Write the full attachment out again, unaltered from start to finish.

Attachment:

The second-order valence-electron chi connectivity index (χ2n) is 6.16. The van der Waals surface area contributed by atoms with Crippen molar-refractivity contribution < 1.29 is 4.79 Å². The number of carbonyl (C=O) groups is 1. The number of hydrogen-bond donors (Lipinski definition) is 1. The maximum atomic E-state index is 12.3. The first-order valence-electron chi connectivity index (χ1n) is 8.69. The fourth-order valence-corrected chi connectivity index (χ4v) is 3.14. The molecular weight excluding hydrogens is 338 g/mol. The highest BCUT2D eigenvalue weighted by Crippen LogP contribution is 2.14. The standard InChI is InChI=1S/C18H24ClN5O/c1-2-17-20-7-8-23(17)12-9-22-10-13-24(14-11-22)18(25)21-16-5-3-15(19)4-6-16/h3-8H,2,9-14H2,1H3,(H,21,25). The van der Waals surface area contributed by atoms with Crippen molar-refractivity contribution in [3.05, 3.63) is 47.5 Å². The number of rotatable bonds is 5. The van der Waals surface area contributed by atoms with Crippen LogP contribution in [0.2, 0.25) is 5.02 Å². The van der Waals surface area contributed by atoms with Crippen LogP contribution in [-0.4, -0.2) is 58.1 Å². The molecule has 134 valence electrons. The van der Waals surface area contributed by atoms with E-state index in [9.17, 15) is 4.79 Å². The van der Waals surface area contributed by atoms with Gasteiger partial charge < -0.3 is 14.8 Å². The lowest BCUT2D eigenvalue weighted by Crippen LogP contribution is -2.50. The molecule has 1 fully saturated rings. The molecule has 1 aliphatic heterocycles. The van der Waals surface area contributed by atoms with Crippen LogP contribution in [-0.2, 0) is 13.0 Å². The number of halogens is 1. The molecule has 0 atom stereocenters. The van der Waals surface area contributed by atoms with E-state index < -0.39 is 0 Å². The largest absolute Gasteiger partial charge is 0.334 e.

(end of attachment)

The second-order valence-electron chi connectivity index (χ2n) is 6.16. The van der Waals surface area contributed by atoms with Crippen molar-refractivity contribution < 1.29 is 4.79 Å². The number of carbonyl (C=O) groups is 1. The number of hydrogen-bond donors (Lipinski definition) is 1. The maximum atomic E-state index is 12.3. The first-order valence-electron chi connectivity index (χ1n) is 8.69. The fourth-order valence-corrected chi connectivity index (χ4v) is 3.14. The molecular weight excluding hydrogens is 338 g/mol. The highest BCUT2D eigenvalue weighted by Crippen LogP contribution is 2.14. The standard InChI is InChI=1S/C18H24ClN5O/c1-2-17-20-7-8-23(17)12-9-22-10-13-24(14-11-22)18(25)21-16-5-3-15(19)4-6-16/h3-8H,2,9-14H2,1H3,(H,21,25). The van der Waals surface area contributed by atoms with Crippen molar-refractivity contribution in [3.05, 3.63) is 47.5 Å². The number of rotatable bonds is 5. The van der Waals surface area contributed by atoms with Crippen LogP contribution in [0.2, 0.25) is 5.02 Å². The van der Waals surface area contributed by atoms with Crippen LogP contribution in [-0.4, -0.2) is 58.1 Å². The molecule has 134 valence electrons. The van der Waals surface area contributed by atoms with E-state index in [9.17, 15) is 4.79 Å². The van der Waals surface area contributed by atoms with Gasteiger partial charge < -0.3 is 14.8 Å². The lowest BCUT2D eigenvalue weighted by Crippen LogP contribution is -2.50. The molecule has 1 fully saturated rings. The molecule has 1 aliphatic heterocycles. The van der Waals surface area contributed by atoms with Crippen LogP contribution in [-0.2, 0) is 13.0 Å². The number of halogens is 1. The molecule has 0 atom stereocenters. The van der Waals surface area contributed by atoms with E-state index < -0.39 is 0 Å². The largest absolute Gasteiger partial charge is 0.334 e.